Lobbying alone would be unlikely to win much. But as well as gradually forcing the government’s hand, such work also gives confidence to activists on the ground to go out and win ballots, knowing that DCH is a serious campaign with support from every quarter, not some last-ditch rearguard action. ‘If tenants think you are just protesting you won’t be taken seriously,’ its latest pamphlet tells new activists. ‘Make it clear you are serious about winning.’
The fourth option
The strength of Defend Council Housing is that it did not just go all-out to stop privatisation, throwing everything it had into a purely ‘anti’ campaign. Having made broad alliances, DCH then put forward a carefully considered, reasonable and workable policy alternative to privatisation – what it calls the ‘fourth option’ (in contrast to the government’s three proposed alternatives, all of which involve some degree of privatisation).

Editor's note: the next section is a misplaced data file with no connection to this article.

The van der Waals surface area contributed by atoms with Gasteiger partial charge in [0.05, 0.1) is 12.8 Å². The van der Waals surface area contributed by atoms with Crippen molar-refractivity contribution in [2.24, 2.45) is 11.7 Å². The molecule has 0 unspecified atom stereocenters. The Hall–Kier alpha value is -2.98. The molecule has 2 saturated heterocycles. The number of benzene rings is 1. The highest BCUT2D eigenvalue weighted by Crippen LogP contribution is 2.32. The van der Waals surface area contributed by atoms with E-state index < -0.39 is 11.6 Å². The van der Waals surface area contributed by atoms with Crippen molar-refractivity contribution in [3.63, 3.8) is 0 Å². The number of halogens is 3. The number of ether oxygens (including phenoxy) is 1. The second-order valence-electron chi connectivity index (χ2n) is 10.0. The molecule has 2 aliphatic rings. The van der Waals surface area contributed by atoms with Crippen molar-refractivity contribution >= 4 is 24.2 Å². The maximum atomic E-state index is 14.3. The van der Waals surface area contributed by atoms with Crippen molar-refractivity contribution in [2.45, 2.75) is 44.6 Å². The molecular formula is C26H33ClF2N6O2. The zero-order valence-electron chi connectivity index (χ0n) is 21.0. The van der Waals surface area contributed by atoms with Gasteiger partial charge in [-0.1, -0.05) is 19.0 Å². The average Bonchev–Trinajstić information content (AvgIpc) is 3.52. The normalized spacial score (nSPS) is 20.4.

Brushing aside the stigmas and myths about council housing and focusing on the facts, not rhetoric or polemic, the fourth option puts the case for direct public investment in ‘a new generation of first-class council housing, with lower rents, secure tenancies and a landlord tenants can hold to account’. It is a case that is not only useful as a set of arguments for activists, but detailed enough to be taken seriously by those who are in a position to do something about it.
This has given tenants and campaigners more than just a negative demand – it gives them a fully worked out alternative to campaign for, one that is making headway at every level. DCH has fought a long battle in every space it could just to keep council housing alive, but now the economic crisis is creating an opening for its positive alternative.